Saturday, December 19, 2009

A Love of Lines

Earlier in my life, I loved to ski, and eventually became a ski instructor. I remember in my ski training that we learned to look for the best lines and how to ski a good line as we schussed and carved our way down the slope.

At first, I couldn't quite grasp the concepts of "lines" or how to find them. But once I unraveled the concept, it changed the whole experience. Instead of skiing turn by turn, the descent became a long, flowing and rhythmic dance, at its best, at one with the mountain.

It was a discovery that had a profound effect on me, and which years later, influenced my style and preferences in agility handling.

Since early on in working with Taylor, I sought to break free from handling obstacle to obstacle and to find, as in skiing, the beauty of the line.

As it relates to agility, I feel the concept, in its essence, is to know that a line has no abruptness. It flows from one point to the next without interruption.

The feel of working with a line is like holding a pencil to paper and trying to move the pencil around the page without skipping or unevenness. No start. No end. Just a flowing balance of forward momentum and light, but engaged control.

Many times in agility, we see performances that suffer for lack of a knowledge of lines. How they function. How pressure, or lack of it, affects the shape and integrity of the line further down.

The simple way is to see a sequence. To discover the line that may be found within the sequence is the pure stuff of a swift and effortless run.

To push too hard is to set up for wide turns and over-corrections later. To hold back too much is to bring focus away from the line, resulting in lost momentum.

Handling lines surpasses thinking about placing one cross here and another one there. It goes beyond handling obstacle by obstacle, where the dog becomes lost to late commands and is never really given a workable idea of where to go.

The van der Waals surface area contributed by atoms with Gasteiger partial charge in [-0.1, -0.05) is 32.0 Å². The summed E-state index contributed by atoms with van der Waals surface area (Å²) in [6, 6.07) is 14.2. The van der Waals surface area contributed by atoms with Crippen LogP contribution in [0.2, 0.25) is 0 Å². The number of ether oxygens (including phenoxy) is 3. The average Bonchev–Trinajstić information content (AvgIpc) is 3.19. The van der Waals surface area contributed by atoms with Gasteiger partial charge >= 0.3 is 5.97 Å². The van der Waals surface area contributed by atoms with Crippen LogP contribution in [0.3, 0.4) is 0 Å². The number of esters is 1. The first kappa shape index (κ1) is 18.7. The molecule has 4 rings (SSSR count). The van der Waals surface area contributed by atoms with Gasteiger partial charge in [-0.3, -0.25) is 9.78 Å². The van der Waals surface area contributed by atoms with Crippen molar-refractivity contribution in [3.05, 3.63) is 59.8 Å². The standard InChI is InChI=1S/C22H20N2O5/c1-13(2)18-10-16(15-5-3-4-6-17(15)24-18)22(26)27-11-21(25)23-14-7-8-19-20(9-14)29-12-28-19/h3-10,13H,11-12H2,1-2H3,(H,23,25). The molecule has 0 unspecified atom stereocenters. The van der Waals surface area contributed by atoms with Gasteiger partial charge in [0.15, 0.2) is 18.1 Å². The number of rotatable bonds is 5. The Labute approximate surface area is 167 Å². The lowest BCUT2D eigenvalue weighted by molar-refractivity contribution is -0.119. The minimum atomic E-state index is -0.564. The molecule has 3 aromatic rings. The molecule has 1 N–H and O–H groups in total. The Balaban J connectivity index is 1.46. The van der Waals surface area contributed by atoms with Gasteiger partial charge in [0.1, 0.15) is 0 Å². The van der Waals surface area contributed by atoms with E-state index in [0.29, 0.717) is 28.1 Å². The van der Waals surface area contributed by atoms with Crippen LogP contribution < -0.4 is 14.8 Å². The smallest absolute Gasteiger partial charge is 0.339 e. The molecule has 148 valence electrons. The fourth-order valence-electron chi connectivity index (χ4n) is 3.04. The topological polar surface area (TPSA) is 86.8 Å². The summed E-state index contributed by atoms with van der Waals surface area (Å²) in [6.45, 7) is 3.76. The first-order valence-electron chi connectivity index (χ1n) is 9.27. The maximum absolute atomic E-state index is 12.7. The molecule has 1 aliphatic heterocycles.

Intrinsic to the line is a kind of zen. It's a move, in actuality, that goes beyond running a course of obstacles to an action that unites thought and purpose.

In skiing, when I first looked down uneven surface of the ski hill, it seemed impossible that a skier could decipher a line within that uneven terrain.

In agility, I thought the same thing early on, losing a nice little terrier to the crevasse of my unenlightenment.

With Taylor, though, I have now hold the good fortune of having found our way around the mountain. Mostly by dint of having a dog with intelligence and amazing perception.

We've now reached a point where our practice (the hulk of the A frame excluded) deals mainly in exploring and reveling in lines. The better we are at finding them, the more blissful and swift the going.

Straight, fast, removing the sense of "obstacle" from the way we think about agility obstacles. Finding the perfect line has become a personal quest of mine, and the wonder of it all is bottomless.

Like words written on paper, the secrets in every course can be found in its lines.

In our study of these lines, we inscribe a signature of who we are on the course. We discover the truth of our training and what we are made of as handlers.

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